Revealed: US drone attack in Pakistan killed German ‘security contact’
The strike occurred on February 16, 2012, some 35 km south of the Pakistani town of Mir Ali, which itself is about 30 kilometers south east of the Afghan border.
However, it is only now that details have begun to emerge. The man in question has been identified as Patrick K., from Hesse, central Germany, according to the German paper, Süddeutsche Zeitung and the NDR broadcaster.
An entry at a jihadist forum, which also produced video evidence of his death, stated the man's full name was Patrick Klaus. Two separate German-language video messages (Part one; Part two) posted by German Islamists show Klaus smiling at the camera as he calls on his compatriots with the same beliefs to: "Follow me".
The German national apparently switched to Islam at the age of 14, reports Die Welt. In 2011, he moved to Waziristan, a mountainous region near Afghanistan’s border back in 2011 to live with his wife, who is thought to be a Pakistani national.
The reports state that at the time of the strike Patrick K. had been travelling in a pick-up truck alongside several Uzbek fighters. They were heading in the direction of South Waziristan when a MQ-1 Predator drone missile hit the vehicle. Nine others died alongside Patrick K., and the vehicle itself was left completely burnt out.
“He says that he was in close contact with an official from the BKA [Federal Criminal Police Office] in Hesse, who allegedly recruited him successfully,” claims the SZ paper, a link to which can be found in German.
It is also thought that an official from the domestic intelligence agency – the Federal Office for the Protection of the Constitution – had made efforts to communicate with him.
Patrick K. had previously been arrested in Bonn in 2011, according to Süddeutsche Zeitung, in the run-up to the Social Democrat’s German Festival to celebrate 150 years of the party’s existence. Security services were on high alert and feared a possible attack. However, suspicions about him were quickly dispelled and the possibility of an attack was dismissed.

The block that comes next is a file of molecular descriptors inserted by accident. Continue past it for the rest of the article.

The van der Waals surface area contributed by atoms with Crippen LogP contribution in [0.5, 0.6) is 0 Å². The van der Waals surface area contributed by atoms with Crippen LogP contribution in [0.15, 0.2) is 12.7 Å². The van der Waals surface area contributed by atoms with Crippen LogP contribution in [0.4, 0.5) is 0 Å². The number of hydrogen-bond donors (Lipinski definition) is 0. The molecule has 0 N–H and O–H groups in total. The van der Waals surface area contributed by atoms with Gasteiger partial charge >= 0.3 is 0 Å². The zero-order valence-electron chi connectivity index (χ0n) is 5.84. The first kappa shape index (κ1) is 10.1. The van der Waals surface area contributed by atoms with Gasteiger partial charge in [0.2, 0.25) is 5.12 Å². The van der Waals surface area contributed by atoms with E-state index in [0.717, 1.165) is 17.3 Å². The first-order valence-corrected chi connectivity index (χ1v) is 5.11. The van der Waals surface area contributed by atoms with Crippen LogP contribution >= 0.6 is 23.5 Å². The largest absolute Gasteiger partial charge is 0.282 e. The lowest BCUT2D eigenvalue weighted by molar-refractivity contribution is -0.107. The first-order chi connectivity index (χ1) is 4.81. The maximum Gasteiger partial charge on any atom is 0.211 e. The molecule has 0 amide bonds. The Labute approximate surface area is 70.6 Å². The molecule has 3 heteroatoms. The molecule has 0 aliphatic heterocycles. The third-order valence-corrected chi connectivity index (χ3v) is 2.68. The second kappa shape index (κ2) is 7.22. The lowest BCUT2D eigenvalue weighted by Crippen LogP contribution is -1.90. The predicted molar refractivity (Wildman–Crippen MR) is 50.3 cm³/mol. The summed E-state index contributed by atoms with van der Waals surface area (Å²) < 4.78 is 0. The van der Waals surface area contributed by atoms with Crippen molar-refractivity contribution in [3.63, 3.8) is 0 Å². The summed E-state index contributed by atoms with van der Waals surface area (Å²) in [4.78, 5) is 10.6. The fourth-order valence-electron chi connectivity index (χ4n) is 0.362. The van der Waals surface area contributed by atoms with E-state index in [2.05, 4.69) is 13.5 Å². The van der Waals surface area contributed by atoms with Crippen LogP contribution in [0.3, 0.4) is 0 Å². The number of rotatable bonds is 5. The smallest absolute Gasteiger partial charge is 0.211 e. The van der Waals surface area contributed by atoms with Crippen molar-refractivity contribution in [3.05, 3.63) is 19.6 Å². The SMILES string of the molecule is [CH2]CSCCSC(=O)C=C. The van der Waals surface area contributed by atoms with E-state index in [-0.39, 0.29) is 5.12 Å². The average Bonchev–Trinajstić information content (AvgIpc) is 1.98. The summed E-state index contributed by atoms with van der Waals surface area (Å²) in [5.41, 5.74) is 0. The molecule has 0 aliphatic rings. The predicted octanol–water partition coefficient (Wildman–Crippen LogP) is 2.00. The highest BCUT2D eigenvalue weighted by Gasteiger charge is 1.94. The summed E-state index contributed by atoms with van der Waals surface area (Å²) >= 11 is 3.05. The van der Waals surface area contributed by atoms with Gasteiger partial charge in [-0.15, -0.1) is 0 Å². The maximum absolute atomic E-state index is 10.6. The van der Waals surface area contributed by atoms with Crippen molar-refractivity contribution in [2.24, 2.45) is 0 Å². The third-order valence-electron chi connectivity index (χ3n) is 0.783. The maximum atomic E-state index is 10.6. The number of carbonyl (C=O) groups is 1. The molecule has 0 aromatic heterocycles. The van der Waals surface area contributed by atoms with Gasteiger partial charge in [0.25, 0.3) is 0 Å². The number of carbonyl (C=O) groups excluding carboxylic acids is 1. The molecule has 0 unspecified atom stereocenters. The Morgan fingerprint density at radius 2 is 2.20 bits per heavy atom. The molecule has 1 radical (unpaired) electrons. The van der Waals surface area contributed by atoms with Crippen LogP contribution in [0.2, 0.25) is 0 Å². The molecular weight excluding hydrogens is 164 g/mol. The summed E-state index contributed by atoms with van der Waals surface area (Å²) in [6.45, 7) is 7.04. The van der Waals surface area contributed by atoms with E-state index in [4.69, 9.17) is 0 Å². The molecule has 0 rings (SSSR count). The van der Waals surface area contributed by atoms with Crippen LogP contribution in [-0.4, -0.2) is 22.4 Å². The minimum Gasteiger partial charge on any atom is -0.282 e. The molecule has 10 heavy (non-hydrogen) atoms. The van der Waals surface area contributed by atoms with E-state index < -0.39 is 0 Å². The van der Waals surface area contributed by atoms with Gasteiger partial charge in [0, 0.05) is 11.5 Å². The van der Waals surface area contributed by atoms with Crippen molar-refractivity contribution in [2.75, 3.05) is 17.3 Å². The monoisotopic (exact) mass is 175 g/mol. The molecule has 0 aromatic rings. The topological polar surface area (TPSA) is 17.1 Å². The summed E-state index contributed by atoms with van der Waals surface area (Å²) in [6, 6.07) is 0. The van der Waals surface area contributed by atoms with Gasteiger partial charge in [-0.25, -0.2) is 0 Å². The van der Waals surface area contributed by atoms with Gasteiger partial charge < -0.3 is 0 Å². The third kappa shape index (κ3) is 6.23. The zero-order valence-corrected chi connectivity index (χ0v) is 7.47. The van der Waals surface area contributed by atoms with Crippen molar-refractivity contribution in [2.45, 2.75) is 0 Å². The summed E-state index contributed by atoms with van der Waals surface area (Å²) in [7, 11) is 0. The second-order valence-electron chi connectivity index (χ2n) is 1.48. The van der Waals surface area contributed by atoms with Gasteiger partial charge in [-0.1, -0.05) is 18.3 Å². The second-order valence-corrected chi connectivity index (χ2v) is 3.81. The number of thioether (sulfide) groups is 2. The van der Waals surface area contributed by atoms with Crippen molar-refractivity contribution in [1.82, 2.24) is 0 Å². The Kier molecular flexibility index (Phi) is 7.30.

Patrick K. travelled to Pakistan a few days afterwards, according to the paper, and subsequently lost contact with the officials that he had allegedly been in contact with. Whilst in Pakistan, he was in contact with the notorious Chouka brothers – Yassin and Mounir Chouka – two German militants of Moroccan descent, who are part of the Islamic Movement of Uzbekistan, deemed a terrorist organization by the UK, US and Russia.
At the time of the 2012 attack’s occurrence, there had been over 260 US drone strikes in the previous eight years. A week prior to the strike, several senior leaders were also killed in an attack in North Waziristan. The area is known for high militant activity, and the US government deems the strikes a necessary and carefully considered part of the struggle against militant groups in its "War against Terror" operation.
Pakistan has repeatedly condemned US drone strikes in the country, with a high court ruling in May last year that strikes in the tribal belt should be considered war crimes. Demonstrations against strikes have also taken place, with a former cricket star-turned politician, Imran Khan, leading a road block demonstration in November against the practice, of which he is a harsh critic.